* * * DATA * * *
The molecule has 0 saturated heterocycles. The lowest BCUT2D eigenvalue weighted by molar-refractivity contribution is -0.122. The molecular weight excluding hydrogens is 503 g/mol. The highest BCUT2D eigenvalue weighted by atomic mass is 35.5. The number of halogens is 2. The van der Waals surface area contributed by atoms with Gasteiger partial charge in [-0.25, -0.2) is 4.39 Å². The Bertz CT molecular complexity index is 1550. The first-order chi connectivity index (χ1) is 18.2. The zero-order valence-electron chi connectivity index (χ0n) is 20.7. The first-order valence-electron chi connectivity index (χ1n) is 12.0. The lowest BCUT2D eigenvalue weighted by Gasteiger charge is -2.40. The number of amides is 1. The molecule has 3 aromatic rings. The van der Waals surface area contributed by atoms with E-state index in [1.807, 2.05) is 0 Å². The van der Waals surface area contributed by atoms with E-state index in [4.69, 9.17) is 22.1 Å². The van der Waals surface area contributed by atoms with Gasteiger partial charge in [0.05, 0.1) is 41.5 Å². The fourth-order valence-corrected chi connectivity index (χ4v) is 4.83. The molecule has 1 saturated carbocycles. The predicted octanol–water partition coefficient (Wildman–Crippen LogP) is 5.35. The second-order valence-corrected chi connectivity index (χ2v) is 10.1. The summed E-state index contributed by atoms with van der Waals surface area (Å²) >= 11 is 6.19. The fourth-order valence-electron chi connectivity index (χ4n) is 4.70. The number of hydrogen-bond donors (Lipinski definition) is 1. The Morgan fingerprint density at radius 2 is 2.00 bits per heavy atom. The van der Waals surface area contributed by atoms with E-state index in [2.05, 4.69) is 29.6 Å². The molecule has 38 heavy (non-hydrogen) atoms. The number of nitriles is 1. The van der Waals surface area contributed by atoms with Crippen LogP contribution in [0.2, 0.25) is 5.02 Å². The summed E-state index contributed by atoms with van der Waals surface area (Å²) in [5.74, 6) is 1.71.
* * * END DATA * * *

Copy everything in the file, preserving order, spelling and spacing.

The molecule has 0 saturated heterocycles. The lowest BCUT2D eigenvalue weighted by molar-refractivity contribution is -0.122. The molecular weight excluding hydrogens is 503 g/mol. The highest BCUT2D eigenvalue weighted by atomic mass is 35.5. The number of halogens is 2. The van der Waals surface area contributed by atoms with Gasteiger partial charge in [-0.25, -0.2) is 4.39 Å². The Bertz CT molecular complexity index is 1550. The first-order chi connectivity index (χ1) is 18.2. The zero-order valence-electron chi connectivity index (χ0n) is 20.7. The first-order valence-electron chi connectivity index (χ1n) is 12.0. The lowest BCUT2D eigenvalue weighted by Gasteiger charge is -2.40. The number of amides is 1. The molecule has 3 aromatic rings. The van der Waals surface area contributed by atoms with E-state index in [1.807, 2.05) is 0 Å². The van der Waals surface area contributed by atoms with E-state index in [4.69, 9.17) is 22.1 Å². The van der Waals surface area contributed by atoms with Gasteiger partial charge in [0.05, 0.1) is 41.5 Å². The fourth-order valence-corrected chi connectivity index (χ4v) is 4.83. The molecule has 1 saturated carbocycles. The predicted octanol–water partition coefficient (Wildman–Crippen LogP) is 5.35. The second-order valence-corrected chi connectivity index (χ2v) is 10.1. The summed E-state index contributed by atoms with van der Waals surface area (Å²) >= 11 is 6.19. The fourth-order valence-electron chi connectivity index (χ4n) is 4.70. The number of hydrogen-bond donors (Lipinski definition) is 1. The Morgan fingerprint density at radius 2 is 2.00 bits per heavy atom. The van der Waals surface area contributed by atoms with E-state index in [2.05, 4.69) is 29.6 Å². The molecule has 38 heavy (non-hydrogen) atoms. The number of nitriles is 1. The van der Waals surface area contributed by atoms with Crippen LogP contribution in [0.2, 0.25) is 5.02 Å². The summed E-state index contributed by atoms with van der Waals surface area (Å²) in [5.74, 6) is 1.71.